Failed euro experiment dealing a fatal blow to hopes of economic integration
Only a stable, functioning banking union with centralised oversight can save the eurozone, writes Colm McCarthy
Eleven European countries abolished their national currencies in 1999 and adopted the euro. Abolishing the national currency is a big decision, much bigger than fixing your exchange rate against other currencies. If that goes wrong, you can always change it. If you no longer have a currency and get into trouble, it is virtually impossible, as a practical matter, to introduce a fresh one from scratch. Scrapping national currencies has turned out to be an irreversible decision. Two-thirds of the EU's population of just over 500 million live in eurozone countries. If the euro turns out to have been a macro policy mistake, it will go down as one of the biggest ever made.
The number of people who live in the 18 eurozone members is roughly the same as the number of dollar-using citizens of the USA. The US citizens have got the better deal. They live in a well-designed and fully-functioning monetary union whose boundaries coincide with those of a long-established single federal state. Their eurozone counterparts live in a common currency area whose boundaries do not even coincide with those of the European Union, which is in any event not a single state. A US-style monetary union is a more stable construct than a common currency area. The big difference is that a monetary union is protected by design from the risk of break-up, particularly through a unified system of bank supervision and resolution. A common currency area, designed and managed with sufficient carelessness, is just a bunch of countries using the same currency but without common banking and financial policies and permanently vulnerable to financial disintegration. Both Greece and Cyprus almost fell overboard.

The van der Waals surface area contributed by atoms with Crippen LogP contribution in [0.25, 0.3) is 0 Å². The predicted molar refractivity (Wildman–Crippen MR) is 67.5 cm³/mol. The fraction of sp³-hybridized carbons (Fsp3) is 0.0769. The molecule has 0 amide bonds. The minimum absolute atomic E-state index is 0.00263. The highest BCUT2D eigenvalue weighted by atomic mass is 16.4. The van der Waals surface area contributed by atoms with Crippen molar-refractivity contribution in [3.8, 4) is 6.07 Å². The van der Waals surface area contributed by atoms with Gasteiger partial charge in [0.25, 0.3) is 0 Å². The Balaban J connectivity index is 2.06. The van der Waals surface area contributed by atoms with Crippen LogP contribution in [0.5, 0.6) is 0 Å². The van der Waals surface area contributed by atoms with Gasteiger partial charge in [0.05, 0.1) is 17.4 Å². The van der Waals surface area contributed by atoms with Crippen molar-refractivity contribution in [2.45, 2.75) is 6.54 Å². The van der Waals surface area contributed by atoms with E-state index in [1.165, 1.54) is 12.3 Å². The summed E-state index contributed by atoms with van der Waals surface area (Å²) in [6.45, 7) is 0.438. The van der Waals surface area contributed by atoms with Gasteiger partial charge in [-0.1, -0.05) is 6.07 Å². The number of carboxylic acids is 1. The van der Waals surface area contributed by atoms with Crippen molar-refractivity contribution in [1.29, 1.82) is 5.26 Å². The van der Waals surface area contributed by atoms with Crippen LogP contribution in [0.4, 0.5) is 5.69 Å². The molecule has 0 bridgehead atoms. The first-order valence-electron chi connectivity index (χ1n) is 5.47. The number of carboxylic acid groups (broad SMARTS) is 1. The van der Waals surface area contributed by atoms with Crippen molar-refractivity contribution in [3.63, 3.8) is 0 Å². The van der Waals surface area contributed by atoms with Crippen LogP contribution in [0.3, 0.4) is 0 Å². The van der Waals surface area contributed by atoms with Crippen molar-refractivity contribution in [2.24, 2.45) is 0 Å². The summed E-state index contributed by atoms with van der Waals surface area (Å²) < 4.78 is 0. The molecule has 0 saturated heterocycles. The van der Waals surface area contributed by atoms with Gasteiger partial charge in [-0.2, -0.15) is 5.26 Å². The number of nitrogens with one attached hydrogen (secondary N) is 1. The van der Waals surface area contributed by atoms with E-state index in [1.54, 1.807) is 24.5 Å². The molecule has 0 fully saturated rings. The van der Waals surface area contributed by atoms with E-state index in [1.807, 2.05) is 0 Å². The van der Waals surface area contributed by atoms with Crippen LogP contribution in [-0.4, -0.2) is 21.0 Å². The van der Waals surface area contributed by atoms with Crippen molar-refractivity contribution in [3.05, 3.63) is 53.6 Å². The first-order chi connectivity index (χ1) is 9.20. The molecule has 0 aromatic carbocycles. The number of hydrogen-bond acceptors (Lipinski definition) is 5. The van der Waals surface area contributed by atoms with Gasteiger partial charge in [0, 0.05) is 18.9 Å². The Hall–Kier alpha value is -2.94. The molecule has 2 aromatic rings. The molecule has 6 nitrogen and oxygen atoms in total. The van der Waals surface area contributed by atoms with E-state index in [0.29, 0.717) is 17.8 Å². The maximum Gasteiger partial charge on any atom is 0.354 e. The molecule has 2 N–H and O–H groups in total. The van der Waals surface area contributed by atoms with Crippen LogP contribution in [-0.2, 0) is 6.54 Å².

It is sometimes argued that you cannot really have a durable monetary union without political union, in which case the 1999 decision was, to say the least, a little premature. But most economists agree that a common currency area can be converted into a durable monetary union without going as far as full political integration. This is just as well, since European political union is hardly about to happen. But numerous eurozone countries are now stuck in the dysfunctional common currency with no viable escape hatch. Had they understood the risks, they might have chosen to stay out, but there is no practical exit option.